Frank Hopkins, for appellant.
Lewis Crowley, for respondent.
It is claimed by the defendant-appellant that there was an eviction in November, before the rent became due, and that no recovery of a portion of a month's rent can be had in this case. I think the evidence fails to show an eviction, while it is true that the title passed by the sheriff's deed of November twenty-ninth. Fort v. Burch, 6 Barb. 60; Fuller v. Van Geesen, 4 Hill, 171; Farrell v. Noel, 17 A.D. 323.
In Giles v. Comstock, 4 N.Y. 274, Taylor, J., says (p. 274): "The deed alone, without the order and before confirmation, was sufficient to sustain a suit in ejectment against a wrongdoer, for if there were any doubt of such a proposition, says Judge Cowen, all question would be removed by the doctrine of relation; the sale and deed being afterwards confirmed, by an order, this related to the date of the deed, thus overreaching the claim of a mere intruder into the premises. Fuller v. Van Geesen, 4 Hill, 172. But no where do I find that the courts have gone the length of sustaining an eviction of one in rightful possession before the time fixed by the decree for the surrender of possession."
The possession of the defendant was lawful; it presumably continued until it is affirmatively shown to have been terminated by the expiration of the lease, or by the violation of its provisions upon the part of the tenant followed by a judgment of dispossession, or by the judgment of a competent court establishing the right of possession by one claiming under a paramount title. The conditions upon which the purchaser under the foreclosure was entitled to possession, i.e., production of a sheriff's deed and a certified copy of the order of the sale, have not, so far as appears in the evidence, been performed. The eviction to be a defense must have taken place before the rent became due, in this case before November 30, 1898; no proof is offered to show that this ever has taken place. Giles v. Comstock, 4 N.Y. 270, 275; Whalin v. White, 25 id. 464; Clason v. Corley, 5 Sandf. 447; Peck v. Knickerbocker Ice Co., 18 Hun, 183.
The passing of title is not of itself an eviction.
If the foregoing is correct, had the plaintiff sued to recover the rent for the month of November, the facts before me would sustain a recovery. It is, however, evident that the plaintiff did not seek a recovery of the rent for the month of November. This is evident from the language of the complaint "For rent twenty dollars for Nov. 1st to 25th." There being not only an expressed limitation upon the time for which a recovery is sought, first to twenty-fifth; but the amount demanded, twenty dollars, shows that the plaintiff sought to recover for a portion of the rent. In other words, assuming that his estate terminated upon November twenty-fifth, and that there could be no apportionment of rents, the amount of the judgment for damages (seventeen dollars and thirty-four cents) recovered shows conclusively that the court below proceeded upon the claim of apportionment of rent. There can be no apportionment of rent in this case, and consequently no recovery upon such claim. Prior to the enactment of chapter 542, Laws of 1875, there could be no apportionment of rents in the absence of agreement or statute between landlord and tenant in respect to time. Zule v. Zule, 24 Wend. 76; Mayor v. Ketchum, 67 How. Pr. 166.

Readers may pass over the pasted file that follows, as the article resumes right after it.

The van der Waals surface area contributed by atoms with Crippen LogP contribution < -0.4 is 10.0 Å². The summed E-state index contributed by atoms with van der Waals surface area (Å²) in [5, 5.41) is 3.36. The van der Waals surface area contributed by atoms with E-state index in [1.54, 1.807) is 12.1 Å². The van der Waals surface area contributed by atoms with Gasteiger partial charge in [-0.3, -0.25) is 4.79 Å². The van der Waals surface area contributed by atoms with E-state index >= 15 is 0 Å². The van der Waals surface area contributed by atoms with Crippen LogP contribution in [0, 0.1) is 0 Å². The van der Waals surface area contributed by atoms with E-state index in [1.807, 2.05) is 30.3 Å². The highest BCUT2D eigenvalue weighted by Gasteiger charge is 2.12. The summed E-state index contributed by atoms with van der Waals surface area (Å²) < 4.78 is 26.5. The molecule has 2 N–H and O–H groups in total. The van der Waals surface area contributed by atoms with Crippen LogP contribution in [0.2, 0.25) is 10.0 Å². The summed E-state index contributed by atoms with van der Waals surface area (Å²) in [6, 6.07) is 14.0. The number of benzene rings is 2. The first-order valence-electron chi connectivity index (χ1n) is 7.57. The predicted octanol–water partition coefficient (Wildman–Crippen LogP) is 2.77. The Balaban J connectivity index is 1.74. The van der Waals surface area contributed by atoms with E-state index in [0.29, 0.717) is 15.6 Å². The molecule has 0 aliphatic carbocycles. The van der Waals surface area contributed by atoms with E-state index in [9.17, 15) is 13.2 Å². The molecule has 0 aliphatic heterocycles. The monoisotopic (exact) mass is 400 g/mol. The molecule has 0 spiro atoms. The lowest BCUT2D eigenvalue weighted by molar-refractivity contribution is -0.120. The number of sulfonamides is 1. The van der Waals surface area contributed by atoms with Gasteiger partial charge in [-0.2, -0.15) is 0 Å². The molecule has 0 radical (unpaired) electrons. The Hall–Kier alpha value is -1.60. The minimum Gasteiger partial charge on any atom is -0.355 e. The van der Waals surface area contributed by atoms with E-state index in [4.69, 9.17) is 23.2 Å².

The provision of the act of 1875, re-enacted in section 2720, Code of Civil Procedure, prohibits a severance of actions for apportioned parts of rents, "but the entire rents of which such apportioned parts formed parts, must be collected and recovered by the person or persons who, but for this section, or chapter five hundred and forty-two of the laws of eighteen hundred and seventy-five, would have been entitled to the entire rents." There is no such person or persons in this case. The plaintiff could not recover the entire rent for the month of November (that is, assuming the termination of his estate on November twenty-ninth), because his estate had terminated before the rent became due. The purchaser upon the foreclosure sale could not recover. Cheney v. Woodruff, 45 N.Y. 98.